It is beyond dispute, as it should be, that a government employer cannot require an employee to disclose all organizational ties or friendships where such relationships have no bearing upon occupational competence or fitness. (Shelton v. Tucker, supra, 364 pp. U.S. at 487-488, 81 S.Ct. at p. 252, 5 L.Ed.2d at p. 237.) That is not to say that a state agency employer is disabled from inquiring of its employees as to matters that may prove relevant to their fitness and suitability for public service.
The investigation into the allegations of plaintiff's involvement in drug trafficking served an important interest of his employer and the information requested was narrowly limited to that investigation and reasonably calculated to further the investigation. Plaintiff had no constitutional right to refuse to cooperate with the investigation or to refuse to provide the requested information and his refusal to do so supports the imposition of discipline.1
Plaintiff contends that the hearing officer admitted irrelevant material that was prejudicial to his cause. The evidence of which the plaintiff objects was testimony from plaintiff concerning his refusal to provide the information requested of him, and the testimony concerning the charges made by the informant. The evidence, plaintiff tells us, was irrelevant since he admitted that he refused to supply the information to the agents of the department. We disagree.
Plaintiff admitted that he refused to supply the information requested of him. He did not, however, admit that his refusal was cause for discipline and contended strenuously that the request for disclosure violated his constitutional rights. We have noted that the rights plaintiff asserts are not absolute. We have also noted that the right of the department to request information from plaintiff is not absolute. The determination as to whether the information requested from plaintiff could be compelled on pain of discipline requires a consideration of the purpose of the department and the relationship of the information requested to the purpose of the investigation. It was thus essential that the hearing officer understand the background of the investigation and the nature of the information requested. A consideration of plaintiff's constitutional contentions could not proceed without such information on the record. The evidence admitted was thus evidence having a tendency to prove or disprove disputed facts that were of consequence to the determination of the action, and was thus relevant. (Evid.Code, s 210.)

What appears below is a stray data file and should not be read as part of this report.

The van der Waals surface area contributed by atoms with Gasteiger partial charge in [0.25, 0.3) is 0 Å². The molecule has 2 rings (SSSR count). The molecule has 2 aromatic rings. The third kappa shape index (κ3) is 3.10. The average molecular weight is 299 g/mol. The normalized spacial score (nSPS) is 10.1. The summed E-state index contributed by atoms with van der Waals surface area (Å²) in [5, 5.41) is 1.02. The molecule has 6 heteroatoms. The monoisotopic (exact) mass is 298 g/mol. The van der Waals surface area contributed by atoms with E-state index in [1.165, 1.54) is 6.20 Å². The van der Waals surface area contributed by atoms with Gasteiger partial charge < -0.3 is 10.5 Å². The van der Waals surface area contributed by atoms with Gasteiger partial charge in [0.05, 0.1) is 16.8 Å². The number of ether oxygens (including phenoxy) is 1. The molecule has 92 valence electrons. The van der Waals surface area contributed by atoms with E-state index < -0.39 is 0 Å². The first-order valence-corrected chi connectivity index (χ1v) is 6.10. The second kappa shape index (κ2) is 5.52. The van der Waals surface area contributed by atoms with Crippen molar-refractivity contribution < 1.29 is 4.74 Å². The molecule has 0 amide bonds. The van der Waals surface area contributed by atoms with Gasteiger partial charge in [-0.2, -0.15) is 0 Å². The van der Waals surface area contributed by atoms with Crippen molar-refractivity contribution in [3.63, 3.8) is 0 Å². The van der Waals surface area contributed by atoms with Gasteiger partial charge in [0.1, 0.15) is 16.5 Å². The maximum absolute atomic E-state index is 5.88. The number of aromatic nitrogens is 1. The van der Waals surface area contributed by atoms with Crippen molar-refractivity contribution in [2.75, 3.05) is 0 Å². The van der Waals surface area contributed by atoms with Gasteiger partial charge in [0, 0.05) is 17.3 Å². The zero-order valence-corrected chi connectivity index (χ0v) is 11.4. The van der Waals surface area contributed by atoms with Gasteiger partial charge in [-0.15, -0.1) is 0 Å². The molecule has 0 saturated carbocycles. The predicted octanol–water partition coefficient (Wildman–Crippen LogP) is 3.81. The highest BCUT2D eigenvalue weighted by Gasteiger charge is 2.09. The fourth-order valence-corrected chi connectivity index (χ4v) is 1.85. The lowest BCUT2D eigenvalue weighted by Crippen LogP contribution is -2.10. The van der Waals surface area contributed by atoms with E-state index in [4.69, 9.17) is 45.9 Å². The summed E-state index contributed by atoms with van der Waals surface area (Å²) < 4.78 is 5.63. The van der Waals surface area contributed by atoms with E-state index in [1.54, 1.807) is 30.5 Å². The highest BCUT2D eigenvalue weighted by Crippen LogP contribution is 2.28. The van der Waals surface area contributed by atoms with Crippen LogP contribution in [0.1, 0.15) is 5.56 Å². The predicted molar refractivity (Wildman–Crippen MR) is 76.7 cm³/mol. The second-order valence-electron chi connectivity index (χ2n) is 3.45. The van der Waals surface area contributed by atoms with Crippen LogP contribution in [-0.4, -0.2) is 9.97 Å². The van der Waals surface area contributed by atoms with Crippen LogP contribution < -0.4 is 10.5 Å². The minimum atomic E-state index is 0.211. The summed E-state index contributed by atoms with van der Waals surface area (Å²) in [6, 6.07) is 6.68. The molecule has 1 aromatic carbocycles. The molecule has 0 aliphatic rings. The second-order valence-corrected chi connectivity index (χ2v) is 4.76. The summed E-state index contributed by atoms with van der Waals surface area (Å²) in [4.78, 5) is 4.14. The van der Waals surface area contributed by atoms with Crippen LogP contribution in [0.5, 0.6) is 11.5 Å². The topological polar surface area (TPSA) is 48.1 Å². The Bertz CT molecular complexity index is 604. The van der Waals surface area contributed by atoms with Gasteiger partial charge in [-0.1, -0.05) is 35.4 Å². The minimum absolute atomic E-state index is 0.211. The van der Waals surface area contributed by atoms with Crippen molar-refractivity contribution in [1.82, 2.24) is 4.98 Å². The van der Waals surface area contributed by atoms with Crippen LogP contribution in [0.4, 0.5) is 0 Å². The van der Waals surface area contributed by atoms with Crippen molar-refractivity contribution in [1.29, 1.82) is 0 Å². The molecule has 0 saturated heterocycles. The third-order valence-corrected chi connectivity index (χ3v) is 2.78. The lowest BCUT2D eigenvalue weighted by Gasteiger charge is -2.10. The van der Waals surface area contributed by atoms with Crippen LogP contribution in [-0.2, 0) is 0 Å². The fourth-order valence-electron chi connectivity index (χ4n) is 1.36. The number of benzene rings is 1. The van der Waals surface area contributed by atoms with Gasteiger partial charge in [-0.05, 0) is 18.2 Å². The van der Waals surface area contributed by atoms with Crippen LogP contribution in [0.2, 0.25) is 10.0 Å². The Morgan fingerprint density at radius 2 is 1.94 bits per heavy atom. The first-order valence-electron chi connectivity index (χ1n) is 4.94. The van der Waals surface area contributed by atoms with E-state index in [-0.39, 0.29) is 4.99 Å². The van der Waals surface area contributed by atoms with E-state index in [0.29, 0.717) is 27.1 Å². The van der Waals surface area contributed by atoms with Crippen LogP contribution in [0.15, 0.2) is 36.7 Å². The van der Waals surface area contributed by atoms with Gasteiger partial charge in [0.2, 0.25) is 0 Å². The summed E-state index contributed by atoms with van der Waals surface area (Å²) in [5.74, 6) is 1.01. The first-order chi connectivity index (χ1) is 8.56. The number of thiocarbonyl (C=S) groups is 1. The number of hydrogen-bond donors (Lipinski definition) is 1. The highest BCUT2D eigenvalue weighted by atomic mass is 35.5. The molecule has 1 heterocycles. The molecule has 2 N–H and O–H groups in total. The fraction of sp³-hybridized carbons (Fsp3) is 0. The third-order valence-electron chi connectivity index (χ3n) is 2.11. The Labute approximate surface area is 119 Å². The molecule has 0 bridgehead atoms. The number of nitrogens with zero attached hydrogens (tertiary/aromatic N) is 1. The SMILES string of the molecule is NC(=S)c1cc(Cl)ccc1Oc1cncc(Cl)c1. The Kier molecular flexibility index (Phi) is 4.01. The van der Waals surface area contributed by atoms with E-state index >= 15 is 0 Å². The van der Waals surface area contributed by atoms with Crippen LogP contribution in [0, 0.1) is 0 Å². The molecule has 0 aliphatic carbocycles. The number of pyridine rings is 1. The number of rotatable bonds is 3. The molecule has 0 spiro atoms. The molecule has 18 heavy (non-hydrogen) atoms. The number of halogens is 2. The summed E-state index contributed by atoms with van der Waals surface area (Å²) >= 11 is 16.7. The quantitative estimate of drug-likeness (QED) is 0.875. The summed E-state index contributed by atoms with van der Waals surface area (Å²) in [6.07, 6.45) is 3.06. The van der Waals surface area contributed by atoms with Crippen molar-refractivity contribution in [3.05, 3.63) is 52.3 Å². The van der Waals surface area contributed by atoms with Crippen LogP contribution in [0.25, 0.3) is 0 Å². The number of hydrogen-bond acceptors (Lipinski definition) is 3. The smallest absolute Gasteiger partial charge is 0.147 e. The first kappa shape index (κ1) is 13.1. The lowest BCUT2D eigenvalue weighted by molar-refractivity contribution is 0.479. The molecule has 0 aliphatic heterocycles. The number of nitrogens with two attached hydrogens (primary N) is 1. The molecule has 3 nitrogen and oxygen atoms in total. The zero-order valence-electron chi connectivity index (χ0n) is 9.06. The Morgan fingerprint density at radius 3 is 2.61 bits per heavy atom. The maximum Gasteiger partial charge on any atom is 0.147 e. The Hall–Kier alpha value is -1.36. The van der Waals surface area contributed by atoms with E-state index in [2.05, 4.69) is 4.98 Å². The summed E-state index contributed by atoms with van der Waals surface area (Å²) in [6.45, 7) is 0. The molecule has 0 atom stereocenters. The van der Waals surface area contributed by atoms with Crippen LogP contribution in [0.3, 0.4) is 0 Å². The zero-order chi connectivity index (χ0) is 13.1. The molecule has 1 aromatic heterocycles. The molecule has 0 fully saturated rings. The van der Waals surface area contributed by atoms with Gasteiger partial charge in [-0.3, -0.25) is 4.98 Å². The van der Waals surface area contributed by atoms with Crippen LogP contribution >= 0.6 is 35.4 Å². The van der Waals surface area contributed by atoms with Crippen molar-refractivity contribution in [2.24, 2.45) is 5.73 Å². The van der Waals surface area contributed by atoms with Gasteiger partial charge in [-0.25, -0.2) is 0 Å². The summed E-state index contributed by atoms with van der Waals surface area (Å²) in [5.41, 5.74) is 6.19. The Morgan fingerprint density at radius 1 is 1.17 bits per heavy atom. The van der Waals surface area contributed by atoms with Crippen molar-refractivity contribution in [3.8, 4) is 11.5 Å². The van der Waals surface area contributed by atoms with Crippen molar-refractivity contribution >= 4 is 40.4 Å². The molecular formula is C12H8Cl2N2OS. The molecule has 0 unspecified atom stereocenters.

Additionally, it was necessary that the department show that plaintiff was informed of the possibility that refusal to provide the information could result in discipline taken against him, and that he was informed that his answers would not be used in a criminal proceeding. (See discussion II, supra.) The questions asked of plaintiff concerning his refusal were calculated to establish these facts and were thus relevant.